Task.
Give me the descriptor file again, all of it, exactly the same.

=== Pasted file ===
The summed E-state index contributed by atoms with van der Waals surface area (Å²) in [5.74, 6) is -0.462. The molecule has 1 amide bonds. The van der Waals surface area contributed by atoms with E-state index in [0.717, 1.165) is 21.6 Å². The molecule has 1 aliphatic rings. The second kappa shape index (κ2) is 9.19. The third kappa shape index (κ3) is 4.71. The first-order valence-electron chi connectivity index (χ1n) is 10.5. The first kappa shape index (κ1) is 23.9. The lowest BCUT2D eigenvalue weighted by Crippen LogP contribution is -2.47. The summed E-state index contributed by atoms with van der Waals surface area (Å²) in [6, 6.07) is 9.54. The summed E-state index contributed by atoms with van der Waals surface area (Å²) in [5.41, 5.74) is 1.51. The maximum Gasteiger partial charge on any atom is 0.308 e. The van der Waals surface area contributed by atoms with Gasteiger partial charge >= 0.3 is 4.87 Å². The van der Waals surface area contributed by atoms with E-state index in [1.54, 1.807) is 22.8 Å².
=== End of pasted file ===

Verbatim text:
The summed E-state index contributed by atoms with van der Waals surface area (Å²) in [5.74, 6) is -0.462. The molecule has 1 amide bonds. The van der Waals surface area contributed by atoms with E-state index in [0.717, 1.165) is 21.6 Å². The molecule has 1 aliphatic rings. The second kappa shape index (κ2) is 9.19. The third kappa shape index (κ3) is 4.71. The first-order valence-electron chi connectivity index (χ1n) is 10.5. The first kappa shape index (κ1) is 23.9. The lowest BCUT2D eigenvalue weighted by Crippen LogP contribution is -2.47. The summed E-state index contributed by atoms with van der Waals surface area (Å²) in [6, 6.07) is 9.54. The summed E-state index contributed by atoms with van der Waals surface area (Å²) in [5.41, 5.74) is 1.51. The maximum Gasteiger partial charge on any atom is 0.308 e. The van der Waals surface area contributed by atoms with Gasteiger partial charge >= 0.3 is 4.87 Å². The van der Waals surface area contributed by atoms with E-state index in [1.54, 1.807) is 22.8 Å².